After undergoing significant growing pains, Aeroflot today is reaping the rewards of improved work processes, a more balanced work load, and better teams and reporting relationships. In addition, the carrier reports significantly healthier revenues, which it attributes to the revenue management intervention. Last year, Aeroflot experienced a net revenue gain of 10 percent, or US$145 million, using Revenue Manager and its revenue management practices. It now looks forward to capitalizing on this success by expanding revenue management capabilities and refining technology as it relates to point-of-sale control and originand-destination revenue management. Aeroflot’s revenue management team experienced a revolution of its practices in just a few short years. It was successful first because the carrier had executive commitment and its ongoing support. Second, the carrier was persistent and team members were extremely dedicated. Third, there was and continues to be ongoing collaboration between Aeroflot’s revenue management team and Sabre Airline Solutions. “The rewards are concrete, and the new revenue management environment positions Aeroflot to face the challenges of today’s environment and to reach superior commercial performance,” Dmitry said. a
Barbara Childs is an account director serving Russian airlines and Luc Lachoix is an airline consulting principal for Sabre Airline Solutions. They can be contacted at barbara.childs@sabre. com and firstname.lastname@example.org.
hen it comes to Aeroflot, the old adage, “You can’t teach an old dog new tricks,” is far from the truth. This 85-year-old airline has lots of tricks up its sleeve. Just ask the people who make up Russian-based Aeroflot, one of the oldest airlines in the world. Founded in 1923, Aeroflot began flying re-equipped warplanes domestically and internationally to destinations in Germany. Since the 1991 dissolution of the USSR, Aeroflot has been transformed from a state-owned bureaucracy into a semi-privatized airline that ranks among the most profitable in the world. The carrier operates scheduled passenger flights from Sheremetyevo International Airport in Moscow to 52 countries serving 96 destinations in Russia, Africa, Asia, Europe, the Middle East and North America. Aeroflot has seen a significant financial improvement during the past several years, both in earnings and number of passengers carried. Last year, Aeroflot increased the scope of its work by 13.5 percent over the previous year, carrying nearly 9.3 million passengers (5.7 million international and 3.6 million domestic), which is higher than the industry-average indicators. Despite the 50 percent increase in fuel expenses, the company’s income has grown by more than 26 percent. The remarkable revenue gains can be attributed to a number of things. Beginning in early 2000, Aeroflot began redefining itself as one of the world’s safest and most reliable airlines, hiring consultants for a rebranding project that included new livery and uniforms for flight attendants as well as a promotional campaign launched in 2003. In addition, the carrier began upgrading its fleet of western-built aircraft, which today includes 52 Airbus A319, A320 and A321 jet planes for short-haul flights in Europe as well as 11 Boeing 767 and two Airbus A330 planes for long-haul routes. Aeroflot’s transformation can also be attributed to forward thinking by Dmitry Gorbatov, the carrier’s director of revenue management. The Russian market was becoming more highly competitive from entry of both low-cost carriers and network carriers, and Aeroflot needed to redesign its business plan. Dmitry recognized an opportunity to considerably improve Aeroflot’s revenue management practices, organization and revenue gain performance. To help leverage this opportunity, Dmitry worked with Sabre Airlines Solutions ® to develop and implement a commercial turnaround project, in which a team of consultants worked closely with Aeroflot’s revenue management department and identified four key areas — processes, organization, people, and reports and measures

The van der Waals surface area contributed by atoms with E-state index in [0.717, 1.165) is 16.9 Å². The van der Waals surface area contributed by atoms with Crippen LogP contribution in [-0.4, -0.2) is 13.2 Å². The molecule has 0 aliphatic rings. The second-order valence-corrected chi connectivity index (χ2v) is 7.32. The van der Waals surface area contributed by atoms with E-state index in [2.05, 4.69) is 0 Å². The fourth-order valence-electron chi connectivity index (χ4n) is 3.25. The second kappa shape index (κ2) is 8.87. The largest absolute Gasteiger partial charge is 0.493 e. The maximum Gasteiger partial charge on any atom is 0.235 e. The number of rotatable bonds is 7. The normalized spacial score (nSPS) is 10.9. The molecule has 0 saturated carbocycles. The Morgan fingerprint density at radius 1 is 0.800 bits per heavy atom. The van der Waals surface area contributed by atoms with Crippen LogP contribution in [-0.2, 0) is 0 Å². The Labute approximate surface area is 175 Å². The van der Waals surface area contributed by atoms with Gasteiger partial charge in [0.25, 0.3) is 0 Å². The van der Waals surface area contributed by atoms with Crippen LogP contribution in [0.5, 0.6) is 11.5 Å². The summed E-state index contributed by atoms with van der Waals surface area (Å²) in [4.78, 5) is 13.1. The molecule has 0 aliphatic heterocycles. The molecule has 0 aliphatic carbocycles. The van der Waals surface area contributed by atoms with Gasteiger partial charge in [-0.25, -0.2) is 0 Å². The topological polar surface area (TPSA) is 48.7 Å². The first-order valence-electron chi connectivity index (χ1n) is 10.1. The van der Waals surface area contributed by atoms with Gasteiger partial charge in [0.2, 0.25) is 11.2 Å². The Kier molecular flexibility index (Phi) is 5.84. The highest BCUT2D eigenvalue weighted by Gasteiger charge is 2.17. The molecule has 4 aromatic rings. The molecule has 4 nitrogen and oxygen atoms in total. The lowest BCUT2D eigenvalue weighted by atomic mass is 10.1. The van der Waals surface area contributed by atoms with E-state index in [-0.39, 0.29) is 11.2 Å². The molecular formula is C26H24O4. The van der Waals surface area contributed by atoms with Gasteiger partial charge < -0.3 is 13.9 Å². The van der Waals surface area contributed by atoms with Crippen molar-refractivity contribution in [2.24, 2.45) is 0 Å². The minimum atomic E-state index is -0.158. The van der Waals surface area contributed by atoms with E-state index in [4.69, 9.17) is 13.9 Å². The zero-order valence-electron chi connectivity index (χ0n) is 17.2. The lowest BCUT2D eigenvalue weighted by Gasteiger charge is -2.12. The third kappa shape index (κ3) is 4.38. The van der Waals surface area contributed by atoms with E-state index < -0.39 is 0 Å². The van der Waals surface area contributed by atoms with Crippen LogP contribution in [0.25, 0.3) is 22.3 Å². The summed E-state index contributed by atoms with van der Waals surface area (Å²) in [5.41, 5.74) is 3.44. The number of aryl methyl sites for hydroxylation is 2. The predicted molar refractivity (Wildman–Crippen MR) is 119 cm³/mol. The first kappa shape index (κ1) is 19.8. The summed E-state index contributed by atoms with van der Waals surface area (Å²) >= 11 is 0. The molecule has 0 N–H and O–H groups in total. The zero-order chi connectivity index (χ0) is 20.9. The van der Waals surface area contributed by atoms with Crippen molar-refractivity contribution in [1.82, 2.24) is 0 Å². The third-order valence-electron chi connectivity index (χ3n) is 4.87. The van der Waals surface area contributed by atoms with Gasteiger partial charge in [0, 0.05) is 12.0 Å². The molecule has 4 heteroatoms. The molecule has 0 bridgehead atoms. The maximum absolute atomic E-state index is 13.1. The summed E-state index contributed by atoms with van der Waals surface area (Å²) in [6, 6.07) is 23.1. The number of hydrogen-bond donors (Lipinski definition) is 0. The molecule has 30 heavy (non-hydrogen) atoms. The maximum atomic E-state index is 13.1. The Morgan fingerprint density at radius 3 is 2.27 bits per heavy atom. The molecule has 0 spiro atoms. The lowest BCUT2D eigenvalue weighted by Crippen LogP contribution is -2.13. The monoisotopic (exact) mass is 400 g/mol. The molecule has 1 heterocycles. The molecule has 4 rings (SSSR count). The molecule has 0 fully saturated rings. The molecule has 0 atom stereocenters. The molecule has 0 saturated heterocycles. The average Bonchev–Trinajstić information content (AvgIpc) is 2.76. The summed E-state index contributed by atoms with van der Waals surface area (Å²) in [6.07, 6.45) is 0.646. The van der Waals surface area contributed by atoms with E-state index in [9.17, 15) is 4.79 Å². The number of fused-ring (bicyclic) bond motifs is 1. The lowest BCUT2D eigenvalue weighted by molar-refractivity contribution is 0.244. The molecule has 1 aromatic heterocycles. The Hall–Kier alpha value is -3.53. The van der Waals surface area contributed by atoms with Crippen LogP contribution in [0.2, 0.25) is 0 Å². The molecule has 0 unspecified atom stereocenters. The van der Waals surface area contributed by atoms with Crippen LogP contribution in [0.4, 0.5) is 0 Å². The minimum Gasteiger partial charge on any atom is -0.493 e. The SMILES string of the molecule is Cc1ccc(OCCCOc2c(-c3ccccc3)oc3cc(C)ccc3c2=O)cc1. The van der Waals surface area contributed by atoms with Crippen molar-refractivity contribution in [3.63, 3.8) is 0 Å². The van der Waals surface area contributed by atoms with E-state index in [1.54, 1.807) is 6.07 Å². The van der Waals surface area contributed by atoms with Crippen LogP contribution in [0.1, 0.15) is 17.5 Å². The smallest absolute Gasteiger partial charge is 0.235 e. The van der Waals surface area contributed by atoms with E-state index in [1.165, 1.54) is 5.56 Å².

Published on Dec 8, 2010